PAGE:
The Ottoman Intellectual
‘What, him? An intellectual? That thing over there, lying on the ottoman scratching himself? That’s your idea of an intellectual, is it? Well, heaven help us. The only thing he knows about books is how to run them.’ – Tony Hancock talking about Sid James
What now constitutes our idea of an intellectual? The dictionary definitions are broad-ranging but basically suggest a superior mind, or at least a quest for knowledge, to which we can also assume a curiosity and a willingness to learn? The term has become more narrowly used over the last five decades, so that we now only think of bookish classical scholars and grand political ideologues. The Ottoman Intellectual probably arrives with Bertrand Russell, whose essays found a readership his publisher never expected. His abstract ideas created unlikely fans so that he came to occupy the bookshelves much as Yuval Noah Harari does now.
We could certainly use it to describe George Orwell, who spent his life exploring the mutual roots of fascism and socialism, who fought against Franco and relished the thought of combating German invaders while abhorring and condemning violence. And we can link him to other intellectual writers; Orwell’s other huge influence was HG Wells, the inventor and innovator who virtually created science fiction singe-handedly, who was quite capable of writing in the manner of pulp magazines when it suited him.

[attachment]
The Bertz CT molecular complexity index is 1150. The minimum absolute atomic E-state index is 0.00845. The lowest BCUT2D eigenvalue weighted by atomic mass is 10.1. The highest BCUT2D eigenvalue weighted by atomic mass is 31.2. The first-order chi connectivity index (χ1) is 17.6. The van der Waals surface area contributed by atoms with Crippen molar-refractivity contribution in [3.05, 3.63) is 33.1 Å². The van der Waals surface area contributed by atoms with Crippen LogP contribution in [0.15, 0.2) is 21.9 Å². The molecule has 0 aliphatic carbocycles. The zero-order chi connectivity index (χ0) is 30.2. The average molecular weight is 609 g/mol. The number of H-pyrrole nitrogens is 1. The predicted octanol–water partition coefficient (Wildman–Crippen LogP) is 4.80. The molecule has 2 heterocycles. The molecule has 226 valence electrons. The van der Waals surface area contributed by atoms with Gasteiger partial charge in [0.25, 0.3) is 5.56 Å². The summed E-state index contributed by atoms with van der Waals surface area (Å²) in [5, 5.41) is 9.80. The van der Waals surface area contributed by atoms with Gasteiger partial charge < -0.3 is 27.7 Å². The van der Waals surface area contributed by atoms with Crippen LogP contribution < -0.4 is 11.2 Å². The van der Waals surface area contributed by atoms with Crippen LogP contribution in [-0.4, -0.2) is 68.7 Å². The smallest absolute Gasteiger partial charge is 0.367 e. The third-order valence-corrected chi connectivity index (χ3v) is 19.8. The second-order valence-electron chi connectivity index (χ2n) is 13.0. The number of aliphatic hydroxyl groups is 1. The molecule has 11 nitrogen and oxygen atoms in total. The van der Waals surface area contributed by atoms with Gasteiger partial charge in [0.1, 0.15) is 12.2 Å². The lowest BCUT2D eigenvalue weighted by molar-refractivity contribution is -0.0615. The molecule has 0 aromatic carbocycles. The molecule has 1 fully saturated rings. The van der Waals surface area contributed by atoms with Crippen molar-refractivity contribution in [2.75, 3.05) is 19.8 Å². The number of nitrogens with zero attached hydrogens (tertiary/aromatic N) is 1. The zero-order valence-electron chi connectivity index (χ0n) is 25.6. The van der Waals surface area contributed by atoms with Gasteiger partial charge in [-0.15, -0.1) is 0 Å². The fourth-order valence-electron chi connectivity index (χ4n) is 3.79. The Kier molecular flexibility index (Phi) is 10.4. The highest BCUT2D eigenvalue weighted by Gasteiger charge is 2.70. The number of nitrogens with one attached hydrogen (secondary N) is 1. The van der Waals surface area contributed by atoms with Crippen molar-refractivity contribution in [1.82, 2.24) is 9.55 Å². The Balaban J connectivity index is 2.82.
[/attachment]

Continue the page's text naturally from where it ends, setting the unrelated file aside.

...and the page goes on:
In America the idea of intellectualism seems more clearly defined. The strength and benefactor-driven wealth of the academic world protects it and allows for the spread and development of clear thinking; I’m always amazed by the range of fine writing that comes from their literary magazines and websites. Last week I had this essay published on Crimereads which requires writers to submit a theme, synopsis and samples. The site is an embarrassment of riches; already the piece is hard to find amid a welter of superbly written new articles.
Most UK sites cannot compete with this level of excellence. Theoretically they should be able to because sites are only limited by the English language and have a potentially enormous market waiting. It is possible to find source your week’s intelligent writing entirely from US publications. Here we rely on the London Review of Books and GoodReads. On some UK blog tours I’ve been shocked by the paucity of writing, a quick synopsis, and repeat of the PR blurb and that’s it, no thought at all, and in many cases bare literacy.
If we treasure the ability to connect conflicting ideas without letting them smash each other to bits, is it asking too much for that to be reflected in British publications? It’s not shameful to know a bit about a lot – but I fear that in the UK every new magazine aimed at making us think harder closes by Issue Three.